Ukraine-EU Momentum Should Not Be Wasted

BRUSSELS, Belgium -- With emotions running exceedingly high over the recent verdict in the trial of former prime minister Yulia Tymoshenko in Ukraine, one ought to take a deep breath and count to ten.

The writer, Kostiantyn Yelisieiev, is the ambassador of Ukraine to the EU.

Emotions and hasty political judgments never helped to make sound political decisions, especially in a complicated legal case like this one, which as of now might be far from its ultimate conclusion.

The dilemma that we are facing here is bigger than any single verdict at any point in recent Ukraine-EU history.

As a matter of fact, its 46 million times bigger - it is about the destiny of a nation of 46 million people, a nation which is overwhelmingly, staunchly pro-European.

In the two decades of her independent history Ukraine has often been criticised for 'talking the talk' but failing 'to walk the walk'.

Within the last year and a half Ukraine's government did a lot to disavow this notion.

The right laws have been passed.

The right changes have been introduced to the business environment.

The right reforms have been initiated and implemented en masse - including profound tax and pension reforms, deregulating whole branches of the economy and cutting up to 30 percent of government staff.

An immense governmental effort has been applied to make sure that Ukraine and the EU are on the same page in terms of establishing a fair and mutually beneficial Free Trade Area and other provisions envisaged by the coming Association Agreement.

It would be a pity to see this tremendous bilateral effort go to waste.

But most importantly it would be a pity to lose this unique momentum, an opportunity which, I am afraid, will not be repeated too soon.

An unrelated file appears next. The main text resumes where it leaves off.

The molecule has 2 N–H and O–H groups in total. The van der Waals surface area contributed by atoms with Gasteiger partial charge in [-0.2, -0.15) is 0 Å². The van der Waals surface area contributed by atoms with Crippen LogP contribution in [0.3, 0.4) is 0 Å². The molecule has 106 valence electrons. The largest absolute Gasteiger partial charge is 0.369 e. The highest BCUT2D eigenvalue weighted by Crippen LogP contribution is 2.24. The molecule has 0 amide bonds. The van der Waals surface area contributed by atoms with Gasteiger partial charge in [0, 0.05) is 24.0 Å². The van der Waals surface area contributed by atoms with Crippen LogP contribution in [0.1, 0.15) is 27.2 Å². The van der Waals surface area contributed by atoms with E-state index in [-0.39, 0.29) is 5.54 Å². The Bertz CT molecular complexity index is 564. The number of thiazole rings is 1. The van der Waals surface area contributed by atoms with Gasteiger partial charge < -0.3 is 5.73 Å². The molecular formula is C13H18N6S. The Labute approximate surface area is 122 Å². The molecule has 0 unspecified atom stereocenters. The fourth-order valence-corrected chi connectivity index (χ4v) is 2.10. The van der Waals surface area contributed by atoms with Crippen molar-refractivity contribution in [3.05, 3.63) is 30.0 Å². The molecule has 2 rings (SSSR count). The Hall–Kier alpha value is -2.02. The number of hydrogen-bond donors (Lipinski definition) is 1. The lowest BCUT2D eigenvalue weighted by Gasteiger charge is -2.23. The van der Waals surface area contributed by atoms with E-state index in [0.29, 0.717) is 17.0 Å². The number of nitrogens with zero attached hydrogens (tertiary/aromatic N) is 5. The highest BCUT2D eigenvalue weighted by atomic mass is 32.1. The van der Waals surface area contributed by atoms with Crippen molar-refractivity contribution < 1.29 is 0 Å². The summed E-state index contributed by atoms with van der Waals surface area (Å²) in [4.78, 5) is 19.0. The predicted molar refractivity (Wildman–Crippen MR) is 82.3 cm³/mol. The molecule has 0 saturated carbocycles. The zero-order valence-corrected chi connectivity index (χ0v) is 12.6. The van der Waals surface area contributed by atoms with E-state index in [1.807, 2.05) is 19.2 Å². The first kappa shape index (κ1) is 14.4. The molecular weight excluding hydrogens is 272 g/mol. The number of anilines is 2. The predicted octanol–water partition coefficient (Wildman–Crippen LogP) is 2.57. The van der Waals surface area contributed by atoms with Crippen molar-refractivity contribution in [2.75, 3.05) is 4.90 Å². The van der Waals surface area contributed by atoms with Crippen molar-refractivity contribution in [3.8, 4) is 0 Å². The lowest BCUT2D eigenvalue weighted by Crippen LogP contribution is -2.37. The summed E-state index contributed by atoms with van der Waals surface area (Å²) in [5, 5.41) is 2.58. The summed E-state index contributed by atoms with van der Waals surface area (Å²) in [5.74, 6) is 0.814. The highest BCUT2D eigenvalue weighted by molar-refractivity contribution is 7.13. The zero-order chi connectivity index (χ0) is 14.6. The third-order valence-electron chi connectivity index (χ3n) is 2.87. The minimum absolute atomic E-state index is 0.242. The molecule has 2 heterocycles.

Just like the whole continent, Ukraine-EU relations are at a crossroads.

After many years of empty talk and political uncertainty, the stars are finally in alignment for a decisive rapprochement between Kiev and Brussels.

Surely, Ukraine is not about to enter the EU club.

She is not even to become a candidate. She is not crossing the doorstep.

But she is poised to start climbing the staircase that leads to the European Union.

Ukraine is doing this with the appropriate level of political sobriety and low expectations in view of the overall crisis faced by the EU.

But despite this, she is committed to doing her homework anyway - economically as much as politically.

Association would be the EU's perfect instrument to hold Ukraine to her pledge.

The EU's political decision to come closer, Ukraine's readiness to give what it takes to become more European and, last but not least, the chairmanship of the EU presidency by Ukraine's strategic ally Poland - all these pieces of political jigsaw puzzle are in place.

The time is right. The sign at the crossroads points West.

It would be simply wrong to stand still or head in any other direction.

On top of that, I strongly disagree with the premise, currently under debate, that a vote in favor of Ukraine-EU association would be a vote against EU values.

On the contrary, association with Ukraine would be a flag hoisted in the middle of the post-Soviet space.

It would be a sign of hope and strength to all those who believe in the European idea throughout the whole part of the continent that is not covered by EU membership.

It would be a recognition of all that has been achieved by Ukraine, but even more importantly, an encouragement to do more.

It would be a sign of presence.

After all, you have to be present to win. Once you withdraw, you lose.

Source: EU Observer

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